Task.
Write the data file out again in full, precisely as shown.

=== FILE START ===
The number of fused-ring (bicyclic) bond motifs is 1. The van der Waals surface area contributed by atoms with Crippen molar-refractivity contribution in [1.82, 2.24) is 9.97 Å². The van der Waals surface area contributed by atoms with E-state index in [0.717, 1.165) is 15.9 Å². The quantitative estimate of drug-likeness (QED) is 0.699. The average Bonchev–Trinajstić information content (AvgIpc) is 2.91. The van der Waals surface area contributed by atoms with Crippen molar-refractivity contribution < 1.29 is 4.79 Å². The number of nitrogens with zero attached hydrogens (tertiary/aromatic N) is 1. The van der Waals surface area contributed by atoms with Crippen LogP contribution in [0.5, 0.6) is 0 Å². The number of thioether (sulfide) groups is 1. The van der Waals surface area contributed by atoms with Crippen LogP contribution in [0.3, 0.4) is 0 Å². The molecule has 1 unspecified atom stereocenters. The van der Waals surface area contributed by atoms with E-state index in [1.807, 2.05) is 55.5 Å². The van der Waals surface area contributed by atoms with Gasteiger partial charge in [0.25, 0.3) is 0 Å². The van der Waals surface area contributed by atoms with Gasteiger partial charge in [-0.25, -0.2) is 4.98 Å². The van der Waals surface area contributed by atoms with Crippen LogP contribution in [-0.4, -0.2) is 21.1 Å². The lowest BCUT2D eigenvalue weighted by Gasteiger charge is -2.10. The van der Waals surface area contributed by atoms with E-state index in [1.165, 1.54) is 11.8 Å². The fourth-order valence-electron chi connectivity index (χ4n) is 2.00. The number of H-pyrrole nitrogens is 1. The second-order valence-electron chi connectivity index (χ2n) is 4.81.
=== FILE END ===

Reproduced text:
The number of fused-ring (bicyclic) bond motifs is 1. The van der Waals surface area contributed by atoms with Crippen molar-refractivity contribution in [1.82, 2.24) is 9.97 Å². The van der Waals surface area contributed by atoms with E-state index in [0.717, 1.165) is 15.9 Å². The quantitative estimate of drug-likeness (QED) is 0.699. The average Bonchev–Trinajstić information content (AvgIpc) is 2.91. The van der Waals surface area contributed by atoms with Crippen molar-refractivity contribution < 1.29 is 4.79 Å². The number of nitrogens with zero attached hydrogens (tertiary/aromatic N) is 1. The van der Waals surface area contributed by atoms with Crippen LogP contribution in [0.5, 0.6) is 0 Å². The number of thioether (sulfide) groups is 1. The van der Waals surface area contributed by atoms with Crippen LogP contribution in [0.3, 0.4) is 0 Å². The molecule has 1 unspecified atom stereocenters. The van der Waals surface area contributed by atoms with E-state index in [1.807, 2.05) is 55.5 Å². The van der Waals surface area contributed by atoms with Gasteiger partial charge in [0.25, 0.3) is 0 Å². The van der Waals surface area contributed by atoms with Gasteiger partial charge in [-0.25, -0.2) is 4.98 Å². The van der Waals surface area contributed by atoms with Crippen LogP contribution in [-0.4, -0.2) is 21.1 Å². The lowest BCUT2D eigenvalue weighted by Gasteiger charge is -2.10. The van der Waals surface area contributed by atoms with E-state index in [1.165, 1.54) is 11.8 Å². The fourth-order valence-electron chi connectivity index (χ4n) is 2.00. The number of H-pyrrole nitrogens is 1. The second-order valence-electron chi connectivity index (χ2n) is 4.81.